Walters Downtown, May 9
One of the real workhorse bands on the local scene, Another Run is also one of the most musically adventurous. Since forming around 2009-10, the multiple Houston Press Music Award winners – including last year for Best Modern Rock – have secured a sizable local fan base with funk-friendly alt-rock that mixes in more progressive and post-hardcore textures; in concert, few bands in town can match their sheer kinetic energy. Saturday night is the release party for Another Run's latest EP, Be Honest, a reliably eclectic offering whose standouts include the skyscraping “Hunt Me Down” and the acoustic-soul surprise “Knock Me Out.” With Buhu, Ava Luna and Whit.
Hermann Square Park, May 9
No one seems to know exactly where this TX Fest came from, and there hasn't been much promotion (that we can tell), but the lineup alone – spread over three stages – makes it worth a look this weekend. Texas country big hat Kevin Fowler tops the bill above Austin indie-pop ingenues Wild Child, the red-dirt boys in the Scooter Brown Band, ATX hyper-soul crew Not In the Face, and Beaumont buzz band Purple. There's also more than a few local acts that should make TX Fest worth your while, starting with Wild Moccasins, Young Mammals, Young Girls, New York City Queens, thelastplaceyoulook, BLSHS, We Were Wolves, and a handful of local acts you don't see at festivals very often; take a bow, Vanilla Whale, Downfall 2012 and Guitarzza and Hounds of Jezebel. If that's not enough, a “Texas Beer Garden” will be stocked with Karbach, 8th Wonder, Saint Arnold, Lone Star, Pearl and more. TX Fest starts early – gates open at 10 a.m. – and tickets start at $35; beer-sampling cards not included. See txfest.com for more details.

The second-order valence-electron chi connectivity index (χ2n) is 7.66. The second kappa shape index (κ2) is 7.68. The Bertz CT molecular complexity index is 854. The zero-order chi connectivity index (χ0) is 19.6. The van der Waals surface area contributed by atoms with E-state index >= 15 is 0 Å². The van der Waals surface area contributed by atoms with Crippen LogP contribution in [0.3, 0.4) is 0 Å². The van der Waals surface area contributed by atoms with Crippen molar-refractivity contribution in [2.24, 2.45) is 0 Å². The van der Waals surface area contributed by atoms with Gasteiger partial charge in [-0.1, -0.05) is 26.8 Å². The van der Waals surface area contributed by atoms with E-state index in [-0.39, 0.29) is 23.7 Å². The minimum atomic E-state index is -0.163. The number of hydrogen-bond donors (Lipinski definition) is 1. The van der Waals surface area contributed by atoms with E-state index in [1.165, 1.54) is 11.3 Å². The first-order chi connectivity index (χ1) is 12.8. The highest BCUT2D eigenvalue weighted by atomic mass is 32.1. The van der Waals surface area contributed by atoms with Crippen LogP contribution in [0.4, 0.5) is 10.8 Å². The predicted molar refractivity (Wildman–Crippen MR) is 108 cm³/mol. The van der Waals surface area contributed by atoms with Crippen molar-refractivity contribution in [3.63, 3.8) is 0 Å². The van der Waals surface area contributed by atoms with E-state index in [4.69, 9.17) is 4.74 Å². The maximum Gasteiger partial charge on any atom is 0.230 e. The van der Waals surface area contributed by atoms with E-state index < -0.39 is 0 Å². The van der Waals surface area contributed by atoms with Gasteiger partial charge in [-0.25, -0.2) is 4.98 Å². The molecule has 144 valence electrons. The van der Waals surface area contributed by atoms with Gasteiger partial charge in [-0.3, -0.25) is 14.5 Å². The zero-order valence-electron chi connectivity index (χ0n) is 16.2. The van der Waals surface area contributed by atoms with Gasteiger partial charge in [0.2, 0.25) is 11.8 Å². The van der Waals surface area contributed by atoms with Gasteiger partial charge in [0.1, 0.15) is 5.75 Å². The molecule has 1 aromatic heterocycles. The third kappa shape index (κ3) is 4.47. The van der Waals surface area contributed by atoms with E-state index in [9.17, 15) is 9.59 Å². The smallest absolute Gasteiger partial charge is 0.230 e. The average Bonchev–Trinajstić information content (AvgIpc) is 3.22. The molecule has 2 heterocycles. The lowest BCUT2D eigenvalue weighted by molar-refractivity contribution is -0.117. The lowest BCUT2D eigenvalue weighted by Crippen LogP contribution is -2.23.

William Clark Green
Firehouse Saloon, May 9
At least William Clark Green is up front about it: “everybody's saying I'm the next big thing,” he sings on the opening cut of his latest album, Ringling Road. Actually, the Tyler-area native has racked up more than a decade in the Texas-country scene since graduating from Texas Tech in 2004, notching albums like Misunderstood and Dangerous Man along the way. Now Ringling, supposedly so named because Green's current home of Eastland (west of Fort Worth) is a stop on the circus-train route, is poised to bump him to the head of the line thanks to longneck-waving anthems-in-waiting like “Sticks and Stones,” “Sympathy” and the Cajun-flavored “Creek Don't Rise.” With Cody Bryan.
Warehouse Live, May 9
One of the new breed of rappers raised on the Internet and the rest of contemporary dysfunctional American society, Earl Sweatshirt has no compunctions about detailing exactly what that means in his songs. One of the higher-profile members of the infamous L.A. collective Odd Future, Sweatshirt spits lyrics that are a sometimes head-scratching collision of raw social commentary, intense self-examination and a nearly unchecked id, a potent combination that makes his albums like this year's compelling I Don't Like Shit, I Don't Go Outside really hit home. With Remy Banks.
SIX MORE SHOWS WORTH CONSIDERING
Johnny Gill, Dru Hill: “Just Got Paid” + Babyface-approved Baltimore new jacks = a '90s R&B dream come true. (Arena Theatre, May 8)
Two Star Symphony, MyDolls, Say Girl Say: Girls rule with classical, punk and ukuleles. Great “Only In Houston” local bill. (Continental Club, May 8)
Lord Huron: L.A. indie-folk foursome press on behind this year's Strange Trails. (House of Blues, May 9)
Nic Armstrong & the Thieves: Austin rocker has vintage '90s Britpop down to a science. (Continental Club, May 9)
Mojo Nixon: Two hours of gonzo solo Mojo madness; should be a hoot. (Natachee's, May 9)
Two Gallants: Fiesty San Francisco folk-punk duo considers its ever-changing hometown on new LP We Are Undone. (Fitzgerald's, May 10)